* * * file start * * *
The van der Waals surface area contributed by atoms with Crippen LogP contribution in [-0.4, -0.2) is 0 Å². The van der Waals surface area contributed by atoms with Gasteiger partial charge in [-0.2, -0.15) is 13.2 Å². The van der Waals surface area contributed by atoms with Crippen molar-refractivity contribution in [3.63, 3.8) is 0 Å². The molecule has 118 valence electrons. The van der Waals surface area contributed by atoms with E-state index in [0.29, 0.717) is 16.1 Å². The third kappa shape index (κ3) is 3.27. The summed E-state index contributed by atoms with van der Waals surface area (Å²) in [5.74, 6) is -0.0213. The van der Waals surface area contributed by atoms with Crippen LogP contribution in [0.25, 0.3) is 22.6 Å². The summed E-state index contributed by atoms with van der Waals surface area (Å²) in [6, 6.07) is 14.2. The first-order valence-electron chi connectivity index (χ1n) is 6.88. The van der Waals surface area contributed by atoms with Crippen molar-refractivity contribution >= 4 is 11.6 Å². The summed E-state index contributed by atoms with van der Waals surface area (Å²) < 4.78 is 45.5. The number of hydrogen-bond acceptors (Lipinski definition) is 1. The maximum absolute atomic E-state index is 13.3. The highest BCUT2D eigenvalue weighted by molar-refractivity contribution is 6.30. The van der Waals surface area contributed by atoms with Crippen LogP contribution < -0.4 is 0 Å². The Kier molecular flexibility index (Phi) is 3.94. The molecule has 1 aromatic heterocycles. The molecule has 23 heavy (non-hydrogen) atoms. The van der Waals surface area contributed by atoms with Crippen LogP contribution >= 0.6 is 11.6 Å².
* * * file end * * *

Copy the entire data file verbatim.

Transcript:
The van der Waals surface area contributed by atoms with Crippen LogP contribution in [-0.4, -0.2) is 0 Å². The van der Waals surface area contributed by atoms with Gasteiger partial charge in [-0.2, -0.15) is 13.2 Å². The van der Waals surface area contributed by atoms with Crippen molar-refractivity contribution in [3.63, 3.8) is 0 Å². The molecule has 118 valence electrons. The van der Waals surface area contributed by atoms with E-state index in [0.29, 0.717) is 16.1 Å². The third kappa shape index (κ3) is 3.27. The summed E-state index contributed by atoms with van der Waals surface area (Å²) in [5.74, 6) is -0.0213. The van der Waals surface area contributed by atoms with Crippen LogP contribution in [0.25, 0.3) is 22.6 Å². The summed E-state index contributed by atoms with van der Waals surface area (Å²) in [6, 6.07) is 14.2. The first-order valence-electron chi connectivity index (χ1n) is 6.88. The van der Waals surface area contributed by atoms with Crippen molar-refractivity contribution >= 4 is 11.6 Å². The summed E-state index contributed by atoms with van der Waals surface area (Å²) < 4.78 is 45.5. The number of hydrogen-bond acceptors (Lipinski definition) is 1. The maximum absolute atomic E-state index is 13.3. The highest BCUT2D eigenvalue weighted by molar-refractivity contribution is 6.30. The van der Waals surface area contributed by atoms with Crippen LogP contribution < -0.4 is 0 Å². The Kier molecular flexibility index (Phi) is 3.94. The molecule has 1 aromatic heterocycles. The molecule has 23 heavy (non-hydrogen) atoms. The van der Waals surface area contributed by atoms with Crippen LogP contribution >= 0.6 is 11.6 Å².